Comedian Kathleen Madigan is simply about the laughs

Comedian Kathleen Madigan will perform at the Modell Lyric in Baltimore on Sept. 17.

Don't expect comedian Kathleen Madigan to make a big entrance when she performs at the Modell Lyric on Saturday — or an exit for that matter.

"I'm not really one of those people that needs to have a strong opener or a strong closer," she said on the phone last week. And when she's done performing, "It's more like, 'OK, I gotta go pay my parking meter.'"


Dare we call it … an Irish goodbye?

"I have perfected the art of the Irish goodbye as a closer," Madigan said.


When Madigan takes the stage, a bar seems to appear behind her. She's like the funniest person who ever walked into your local Irish pub, holding court, talking about how she wound up going to Iraq and Afghanistan with her good friend and fellow comedian Lewis Black.

"I wouldn't go if I remembered the number and didn't pick up, it's just I'm too Catholic and too guilty to say no," she says in her 2013 Netflix special, "Kathleen Madigan: Madigan Again."

"And there's no alcohol in this country," she said of Afghanistan. "That's the No. 1 reason I would be angry if I lived there."

Black — "Lew" as Madigan calls him — compares Madigan to the woman at the bar who has half the facts, but a lot of opinions. But, as Madigan points out, that's when the best conversations happen.

Madigan, who grew up in St. Louis, in fact got her start in comedy while working as a bartender, which she says was actually pretty similar to being a comedian. She went to a few open mic nights and said she realized she was a lot funnier than most of the people performing.

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Twenty-five years later, she's a full-time standup comedian, a job she loves. She's appeared on a host of late night shows, most recently as a panelist on Comedy Central's "The Nightly Show with Larry Wilmore." Where others may moonlight with stints on sitcoms, Madigan said she has no plans to go that route (though she did accompany Black to the set of "The Big Bang Theory" when he guest starred on the CBS show).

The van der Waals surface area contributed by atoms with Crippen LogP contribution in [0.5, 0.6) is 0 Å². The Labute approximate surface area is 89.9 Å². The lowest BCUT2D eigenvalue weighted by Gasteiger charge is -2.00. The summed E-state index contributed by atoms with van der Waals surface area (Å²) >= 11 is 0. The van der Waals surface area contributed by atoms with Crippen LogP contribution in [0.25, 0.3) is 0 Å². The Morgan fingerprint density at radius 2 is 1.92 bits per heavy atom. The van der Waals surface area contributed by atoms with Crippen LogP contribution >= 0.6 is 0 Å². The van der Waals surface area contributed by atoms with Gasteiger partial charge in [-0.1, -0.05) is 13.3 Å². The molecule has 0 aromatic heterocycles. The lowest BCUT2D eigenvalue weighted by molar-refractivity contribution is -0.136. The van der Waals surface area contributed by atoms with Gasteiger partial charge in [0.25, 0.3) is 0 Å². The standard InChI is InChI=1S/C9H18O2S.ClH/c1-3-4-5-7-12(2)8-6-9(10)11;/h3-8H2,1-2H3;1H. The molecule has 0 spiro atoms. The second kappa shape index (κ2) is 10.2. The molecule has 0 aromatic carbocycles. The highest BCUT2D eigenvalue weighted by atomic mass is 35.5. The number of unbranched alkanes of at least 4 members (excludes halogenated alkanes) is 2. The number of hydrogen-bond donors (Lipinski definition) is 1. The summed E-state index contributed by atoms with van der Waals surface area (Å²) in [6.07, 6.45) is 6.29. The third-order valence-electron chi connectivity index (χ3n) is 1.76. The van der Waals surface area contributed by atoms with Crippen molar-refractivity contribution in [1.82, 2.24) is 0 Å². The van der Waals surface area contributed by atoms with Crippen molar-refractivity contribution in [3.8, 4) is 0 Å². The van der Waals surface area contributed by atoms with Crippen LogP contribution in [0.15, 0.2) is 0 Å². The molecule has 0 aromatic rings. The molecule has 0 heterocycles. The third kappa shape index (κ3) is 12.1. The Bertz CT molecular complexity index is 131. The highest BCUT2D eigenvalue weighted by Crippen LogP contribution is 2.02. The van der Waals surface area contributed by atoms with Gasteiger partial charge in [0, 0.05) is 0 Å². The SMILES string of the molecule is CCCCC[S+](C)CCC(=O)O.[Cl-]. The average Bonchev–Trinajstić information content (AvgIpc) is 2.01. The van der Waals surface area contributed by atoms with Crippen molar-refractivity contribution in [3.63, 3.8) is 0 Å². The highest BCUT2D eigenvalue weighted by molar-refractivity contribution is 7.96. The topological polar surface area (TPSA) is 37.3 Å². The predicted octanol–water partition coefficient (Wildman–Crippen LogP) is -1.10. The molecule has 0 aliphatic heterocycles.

"There's just too many cooks," she told Jerry Seinfeld in his web show, "Comedians in Cars Getting Coffee." "I'm off-put by their involvement. Everybody get out, and let who's cookin', cook."

Audience members at Madigan's upcoming show in Baltimore for her "Bothering Jesus" tour should expect some political jokes, but not too much Donald Trump material, she told The Sun. She'll leave political rants to people like Black, and stick to what she knows best: pointing out the general absurdity of it all.


Madigan said she has a particular affinity for Baltimore since Black, who grew up in the Washington area, is an Orioles fan.

And after her show, she said, she plans on hitting her favorite Irish pub in Baltimore. She can't remember the name of it, but she knows where it is. It's down a hill. She'll figure it out.